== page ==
When people talk about gardening, one of the quintessential plants that come to mind are tomatoes. This popular fruit (although used like a vegetable, it is botanically considered a fruit!) comes in many shapes, sizes, and types: some tomato plants are determinate, meaning they will produce fruit and ripen all at once, and others are indeterminate and will grow until killed by frost or other intervention, producing fruit throughout the growing season.
Growing intriguing new varieties of tomatoes has been a regular hobby at Boswyck Farms for the past few years. We’ve had many successes, such as the Green Zebra, which featured both a refreshing tartness and striking coloration.
One of the drawbacks to indoor hydroponic tomato production is that options are limited on how to grow them. Tomato plants take up A LOT of room:
Tomato plants also develop very large root systems to support upward growth and need a lot more space than your leafy greens and herbs. We’ve generally grown our tomatoes in bucket systems, as seen above, to accommodate the root mass.
This winter, we’ve used our indoor off-season to explore a new variety of tomato plant: Minibel. The potential benefit of this cultivar was that, unlike other tomato varieties, this plant was marketed to only grow to be about a foot tall, meaning it could be an option for the home grower with limited (vertical) space. Plus, we reasoned, if the plant would not grow as tall and prolific as the other types, would it have a root mass that would be a suitable match for other types of hydroponic systems?
Putting this plant to the test, we set up two grow spaces:
One batch of seedlings went into an NFT system.
The other went into our custom flood and drain system, housed in a cabinet.
The beginning vegetative cycle for the tomatoes lasted about three months. While we were (im)patiently awaiting the first tomato for a taste test, we were able to satisfy our curiosity about the possibility of growing these tomatoes in a wider range of hydroponic systems.
About a month in, we could see that the NFT systems would probably not be ideal for these tomatoes. First, the standard spacing of the Crop King rail (8″ apart) were too close. The plants were crowded and pushing each other out of the light canopy provided for the system. Second, the root mass was filling the NFT channels and left the system vulnerable to clogging. Hypothesis failed, dwarf tomatoes were not a good fit for an NFT system.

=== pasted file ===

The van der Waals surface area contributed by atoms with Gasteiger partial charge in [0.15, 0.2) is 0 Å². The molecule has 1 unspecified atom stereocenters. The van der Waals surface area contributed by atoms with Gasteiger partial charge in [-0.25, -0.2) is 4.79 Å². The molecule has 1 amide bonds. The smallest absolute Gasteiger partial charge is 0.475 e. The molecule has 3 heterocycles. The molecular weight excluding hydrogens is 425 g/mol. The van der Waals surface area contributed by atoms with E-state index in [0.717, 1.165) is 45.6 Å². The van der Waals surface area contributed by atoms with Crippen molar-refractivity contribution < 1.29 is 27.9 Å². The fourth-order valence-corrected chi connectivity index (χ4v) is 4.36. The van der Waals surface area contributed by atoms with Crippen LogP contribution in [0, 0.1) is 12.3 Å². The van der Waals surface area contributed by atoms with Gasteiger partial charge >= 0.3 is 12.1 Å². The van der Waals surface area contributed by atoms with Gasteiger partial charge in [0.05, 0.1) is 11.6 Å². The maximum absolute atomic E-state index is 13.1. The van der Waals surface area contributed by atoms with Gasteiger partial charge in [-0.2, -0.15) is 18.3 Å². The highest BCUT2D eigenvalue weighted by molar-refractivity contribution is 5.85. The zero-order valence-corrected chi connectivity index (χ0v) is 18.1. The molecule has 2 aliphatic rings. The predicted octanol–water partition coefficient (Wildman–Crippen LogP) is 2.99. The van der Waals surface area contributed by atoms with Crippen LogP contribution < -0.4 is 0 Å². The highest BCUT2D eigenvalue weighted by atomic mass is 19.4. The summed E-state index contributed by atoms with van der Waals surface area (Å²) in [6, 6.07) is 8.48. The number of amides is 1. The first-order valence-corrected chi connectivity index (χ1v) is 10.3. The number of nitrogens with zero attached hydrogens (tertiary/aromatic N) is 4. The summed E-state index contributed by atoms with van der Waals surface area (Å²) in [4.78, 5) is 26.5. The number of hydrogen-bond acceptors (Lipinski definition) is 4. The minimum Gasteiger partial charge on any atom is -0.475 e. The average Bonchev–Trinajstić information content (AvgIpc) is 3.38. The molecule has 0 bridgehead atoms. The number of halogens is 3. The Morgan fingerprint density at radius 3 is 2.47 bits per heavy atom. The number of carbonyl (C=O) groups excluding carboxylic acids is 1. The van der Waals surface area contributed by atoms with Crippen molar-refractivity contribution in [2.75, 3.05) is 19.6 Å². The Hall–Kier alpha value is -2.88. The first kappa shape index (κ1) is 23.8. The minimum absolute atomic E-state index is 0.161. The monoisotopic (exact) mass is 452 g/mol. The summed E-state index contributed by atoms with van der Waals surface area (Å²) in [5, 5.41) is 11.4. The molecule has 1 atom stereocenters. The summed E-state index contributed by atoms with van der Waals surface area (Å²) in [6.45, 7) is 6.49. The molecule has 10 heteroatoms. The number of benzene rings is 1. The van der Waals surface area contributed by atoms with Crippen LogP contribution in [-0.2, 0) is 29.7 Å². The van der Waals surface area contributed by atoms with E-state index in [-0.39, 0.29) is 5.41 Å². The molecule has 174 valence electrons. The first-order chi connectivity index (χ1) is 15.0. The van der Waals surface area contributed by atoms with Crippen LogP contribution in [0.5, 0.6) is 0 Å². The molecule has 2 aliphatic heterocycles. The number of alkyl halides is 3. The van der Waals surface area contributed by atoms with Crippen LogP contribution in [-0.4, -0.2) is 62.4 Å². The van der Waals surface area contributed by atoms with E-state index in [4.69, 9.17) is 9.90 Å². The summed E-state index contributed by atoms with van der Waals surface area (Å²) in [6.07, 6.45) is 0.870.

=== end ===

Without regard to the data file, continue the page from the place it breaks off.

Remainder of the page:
The four plants in the cabinet flood and drain system, however, were looking mighty fine. The plants had much more room to grow, both for roots and vegetation. Definitely a better match than the NFT systems.
(The roots were growing in 4″x4″ pots)
When March rolled around, we started to see our first ripening tomatoes and that meant the final test could take place.
While the red cherry-sized fruits look delectable, the flavor didn’t hold up to our usual bombastic standards. We can safely say they taste better than what can be found in the supermarket, but it’s doubtful we’d grow them in lieu of our past favorites, even with the versatility offered by their unusual height. Tomatoes are resource-heavy plants to grow hydroponically, and it would be better to devote the space, nutrients, and time to a crop that will pack a more palate-pleasing punch.
And that’s is why we do what we do. We like to test out new crop varieties, hybrid systems, and other zany ideas so that we can help create the best matched system (and give ideal crop suggestions!) for our clients. We’ll keep you posted on the next adventure!